Iran on Sunday expressed hope that the dispute over its controversial nuclear program would be settled at a May meeting with six world powers in Baghdad.
Foreign Minister Ali-Akbar Salehi told a press conference in Tehran, "[The April nuclear meeting in] Istanbul was the beginning for ending the nuclear dispute and we hope to put a total end to the case in the ... future," according to the ISNA news agency.
"If one step ahead was taken in Istanbul, we will certainly take several steps ahead in Baghdad," he said.
The next round of nuclear talks between Iran and six world powers - Britain, China, France, Germany, Russia and the United States - is to be held May 23 in Iraq.
Salehi said a two-day meeting with International Atomic Energy Agency (IAEA) officials in Vienna on May 14 was aimed at finding "a framework for future cooperation based on the standpoints of both sides."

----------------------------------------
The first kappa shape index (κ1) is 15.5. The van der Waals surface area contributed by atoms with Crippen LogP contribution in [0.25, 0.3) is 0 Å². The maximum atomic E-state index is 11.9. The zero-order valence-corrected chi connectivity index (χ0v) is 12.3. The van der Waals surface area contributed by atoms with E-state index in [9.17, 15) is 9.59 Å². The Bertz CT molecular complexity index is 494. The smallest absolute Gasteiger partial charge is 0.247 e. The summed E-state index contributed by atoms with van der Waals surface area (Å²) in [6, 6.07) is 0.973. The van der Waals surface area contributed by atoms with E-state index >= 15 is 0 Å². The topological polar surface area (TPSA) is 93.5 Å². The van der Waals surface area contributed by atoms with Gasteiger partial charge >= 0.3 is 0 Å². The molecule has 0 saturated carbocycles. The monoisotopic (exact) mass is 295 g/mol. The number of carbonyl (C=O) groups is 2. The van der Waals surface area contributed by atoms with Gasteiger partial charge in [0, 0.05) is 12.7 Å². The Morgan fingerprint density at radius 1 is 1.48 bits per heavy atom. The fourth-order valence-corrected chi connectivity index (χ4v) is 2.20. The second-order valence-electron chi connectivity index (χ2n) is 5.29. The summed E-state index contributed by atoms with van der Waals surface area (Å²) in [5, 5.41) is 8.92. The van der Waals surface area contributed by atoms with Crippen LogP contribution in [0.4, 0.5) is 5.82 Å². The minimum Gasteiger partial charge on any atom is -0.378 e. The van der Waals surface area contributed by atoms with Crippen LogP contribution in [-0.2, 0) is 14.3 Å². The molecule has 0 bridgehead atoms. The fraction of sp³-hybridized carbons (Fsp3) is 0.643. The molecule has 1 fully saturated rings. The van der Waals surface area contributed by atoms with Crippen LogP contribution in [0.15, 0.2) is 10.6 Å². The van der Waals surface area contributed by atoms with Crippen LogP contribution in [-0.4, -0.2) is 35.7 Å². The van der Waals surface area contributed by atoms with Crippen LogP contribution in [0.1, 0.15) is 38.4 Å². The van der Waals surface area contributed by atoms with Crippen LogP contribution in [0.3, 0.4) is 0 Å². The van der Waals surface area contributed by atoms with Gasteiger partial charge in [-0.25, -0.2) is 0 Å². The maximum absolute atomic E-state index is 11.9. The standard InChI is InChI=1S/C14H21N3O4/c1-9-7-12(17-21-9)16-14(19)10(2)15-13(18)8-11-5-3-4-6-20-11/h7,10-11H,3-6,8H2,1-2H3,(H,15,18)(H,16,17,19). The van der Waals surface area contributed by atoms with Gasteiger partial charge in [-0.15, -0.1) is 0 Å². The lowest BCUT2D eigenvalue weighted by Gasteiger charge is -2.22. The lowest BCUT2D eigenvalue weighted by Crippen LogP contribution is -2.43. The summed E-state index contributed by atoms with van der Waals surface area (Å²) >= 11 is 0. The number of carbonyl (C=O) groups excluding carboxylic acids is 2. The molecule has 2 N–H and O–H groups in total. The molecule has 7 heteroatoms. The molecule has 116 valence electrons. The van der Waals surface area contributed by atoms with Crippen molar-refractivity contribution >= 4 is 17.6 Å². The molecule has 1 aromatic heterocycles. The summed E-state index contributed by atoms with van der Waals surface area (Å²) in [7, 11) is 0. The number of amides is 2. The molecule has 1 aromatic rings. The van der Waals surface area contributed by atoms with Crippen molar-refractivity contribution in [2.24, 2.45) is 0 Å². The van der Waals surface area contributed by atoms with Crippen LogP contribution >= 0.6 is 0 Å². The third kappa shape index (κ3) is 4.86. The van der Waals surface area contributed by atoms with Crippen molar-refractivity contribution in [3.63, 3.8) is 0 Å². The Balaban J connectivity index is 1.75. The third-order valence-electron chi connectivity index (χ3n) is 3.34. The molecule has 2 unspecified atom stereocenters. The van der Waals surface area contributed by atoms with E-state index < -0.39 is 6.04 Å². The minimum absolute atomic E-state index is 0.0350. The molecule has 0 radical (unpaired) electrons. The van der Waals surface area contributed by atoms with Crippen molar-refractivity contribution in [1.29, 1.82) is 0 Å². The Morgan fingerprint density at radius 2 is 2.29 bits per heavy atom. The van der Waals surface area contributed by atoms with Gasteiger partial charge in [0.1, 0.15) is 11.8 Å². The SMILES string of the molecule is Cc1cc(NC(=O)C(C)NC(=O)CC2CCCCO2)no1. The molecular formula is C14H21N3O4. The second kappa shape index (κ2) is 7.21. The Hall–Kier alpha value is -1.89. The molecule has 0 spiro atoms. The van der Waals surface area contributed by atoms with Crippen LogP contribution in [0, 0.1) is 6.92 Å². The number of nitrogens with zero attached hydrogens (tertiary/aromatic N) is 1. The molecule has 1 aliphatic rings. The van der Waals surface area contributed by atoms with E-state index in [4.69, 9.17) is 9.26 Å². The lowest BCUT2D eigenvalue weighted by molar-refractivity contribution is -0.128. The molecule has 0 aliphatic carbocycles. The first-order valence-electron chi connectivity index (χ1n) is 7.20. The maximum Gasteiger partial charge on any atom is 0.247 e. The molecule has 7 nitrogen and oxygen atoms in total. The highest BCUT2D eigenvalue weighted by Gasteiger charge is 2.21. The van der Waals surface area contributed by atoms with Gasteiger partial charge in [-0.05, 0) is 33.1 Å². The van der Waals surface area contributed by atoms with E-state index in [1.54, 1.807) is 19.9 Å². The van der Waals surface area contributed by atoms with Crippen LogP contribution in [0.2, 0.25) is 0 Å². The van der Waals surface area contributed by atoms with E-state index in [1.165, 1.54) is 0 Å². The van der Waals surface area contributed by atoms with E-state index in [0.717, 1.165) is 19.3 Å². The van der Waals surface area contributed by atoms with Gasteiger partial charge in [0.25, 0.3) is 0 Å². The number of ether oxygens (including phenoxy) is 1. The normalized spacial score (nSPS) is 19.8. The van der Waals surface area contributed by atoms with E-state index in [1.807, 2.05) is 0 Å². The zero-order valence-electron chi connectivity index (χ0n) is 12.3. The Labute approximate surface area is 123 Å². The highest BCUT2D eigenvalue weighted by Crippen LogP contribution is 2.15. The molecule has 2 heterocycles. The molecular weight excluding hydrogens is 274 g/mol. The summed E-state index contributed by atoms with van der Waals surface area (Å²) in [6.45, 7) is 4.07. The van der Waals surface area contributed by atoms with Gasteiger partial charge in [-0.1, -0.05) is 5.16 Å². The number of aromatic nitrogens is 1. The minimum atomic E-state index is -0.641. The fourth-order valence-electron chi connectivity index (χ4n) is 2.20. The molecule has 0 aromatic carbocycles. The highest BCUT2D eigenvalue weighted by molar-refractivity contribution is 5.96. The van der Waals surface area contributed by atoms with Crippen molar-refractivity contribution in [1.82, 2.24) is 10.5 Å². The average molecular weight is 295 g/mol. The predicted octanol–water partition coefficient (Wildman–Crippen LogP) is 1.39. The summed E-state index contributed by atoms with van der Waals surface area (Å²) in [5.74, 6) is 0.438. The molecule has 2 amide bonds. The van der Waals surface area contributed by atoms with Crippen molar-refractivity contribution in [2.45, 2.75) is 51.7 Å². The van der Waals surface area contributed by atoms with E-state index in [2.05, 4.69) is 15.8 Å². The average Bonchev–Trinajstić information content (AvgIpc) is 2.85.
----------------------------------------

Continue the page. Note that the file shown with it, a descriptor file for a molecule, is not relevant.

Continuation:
He gave no further details and said "no pre-mature predictions" should be made before the Baghdad talks end.
The two sides have described the Istanbul talks as positive and constructive, but have not disclosed any details.
The Los Angeles Times reported Saturday that President Barack Obama's administration would consider allowing Iran to enrich uranium to 5 per cent if Tehran agrees to inspections, oversight and other international demands.
Iran's ambassador to Russia, Reza Sajadi, said Thursday that Iran might accept snap inspections by United Nations nuclear experts by rejoining the IAEA additional protocol, but had certain conditions.
In 2005, Iran withdrew from the additional protocol, which provides for intrusive on-the-spot inspections by the IAEA, after the election of President Mahmoud Ahmadinejad.
Observers believe Iran would ratify the additional protocol again and commit to more IAEA inspections if, at the Baghdad meeting, there is an acknowledgment of Iran's nuclear rights and sanctions against it are lifted.
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